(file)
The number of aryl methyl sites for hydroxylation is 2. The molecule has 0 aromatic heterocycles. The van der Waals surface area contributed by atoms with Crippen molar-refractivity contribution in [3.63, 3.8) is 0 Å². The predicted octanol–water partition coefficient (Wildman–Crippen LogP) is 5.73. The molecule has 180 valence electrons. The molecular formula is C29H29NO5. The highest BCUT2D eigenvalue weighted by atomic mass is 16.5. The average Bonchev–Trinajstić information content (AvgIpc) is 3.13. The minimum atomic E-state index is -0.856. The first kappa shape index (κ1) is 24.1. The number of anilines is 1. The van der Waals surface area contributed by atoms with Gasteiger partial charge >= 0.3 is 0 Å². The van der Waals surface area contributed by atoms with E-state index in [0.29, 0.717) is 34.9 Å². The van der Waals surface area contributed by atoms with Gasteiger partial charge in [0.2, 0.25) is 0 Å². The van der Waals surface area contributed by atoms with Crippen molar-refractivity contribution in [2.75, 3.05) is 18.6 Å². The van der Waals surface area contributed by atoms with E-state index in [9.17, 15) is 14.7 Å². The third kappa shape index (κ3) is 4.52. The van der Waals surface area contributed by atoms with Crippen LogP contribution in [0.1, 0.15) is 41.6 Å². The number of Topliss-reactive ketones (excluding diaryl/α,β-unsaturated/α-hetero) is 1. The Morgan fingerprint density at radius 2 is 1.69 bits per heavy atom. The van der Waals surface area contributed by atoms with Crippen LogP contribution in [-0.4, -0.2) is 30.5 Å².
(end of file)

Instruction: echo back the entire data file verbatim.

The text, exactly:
The number of aryl methyl sites for hydroxylation is 2. The molecule has 0 aromatic heterocycles. The van der Waals surface area contributed by atoms with Crippen molar-refractivity contribution in [3.63, 3.8) is 0 Å². The predicted octanol–water partition coefficient (Wildman–Crippen LogP) is 5.73. The molecule has 180 valence electrons. The molecular formula is C29H29NO5. The highest BCUT2D eigenvalue weighted by atomic mass is 16.5. The average Bonchev–Trinajstić information content (AvgIpc) is 3.13. The minimum atomic E-state index is -0.856. The first kappa shape index (κ1) is 24.1. The number of anilines is 1. The van der Waals surface area contributed by atoms with Gasteiger partial charge >= 0.3 is 0 Å². The van der Waals surface area contributed by atoms with E-state index in [0.29, 0.717) is 34.9 Å². The van der Waals surface area contributed by atoms with Gasteiger partial charge in [0.2, 0.25) is 0 Å². The van der Waals surface area contributed by atoms with Crippen molar-refractivity contribution in [2.75, 3.05) is 18.6 Å². The van der Waals surface area contributed by atoms with E-state index in [9.17, 15) is 14.7 Å². The third kappa shape index (κ3) is 4.52. The van der Waals surface area contributed by atoms with Crippen LogP contribution in [0.1, 0.15) is 41.6 Å². The number of Topliss-reactive ketones (excluding diaryl/α,β-unsaturated/α-hetero) is 1. The Morgan fingerprint density at radius 2 is 1.69 bits per heavy atom. The van der Waals surface area contributed by atoms with Crippen LogP contribution in [-0.4, -0.2) is 30.5 Å².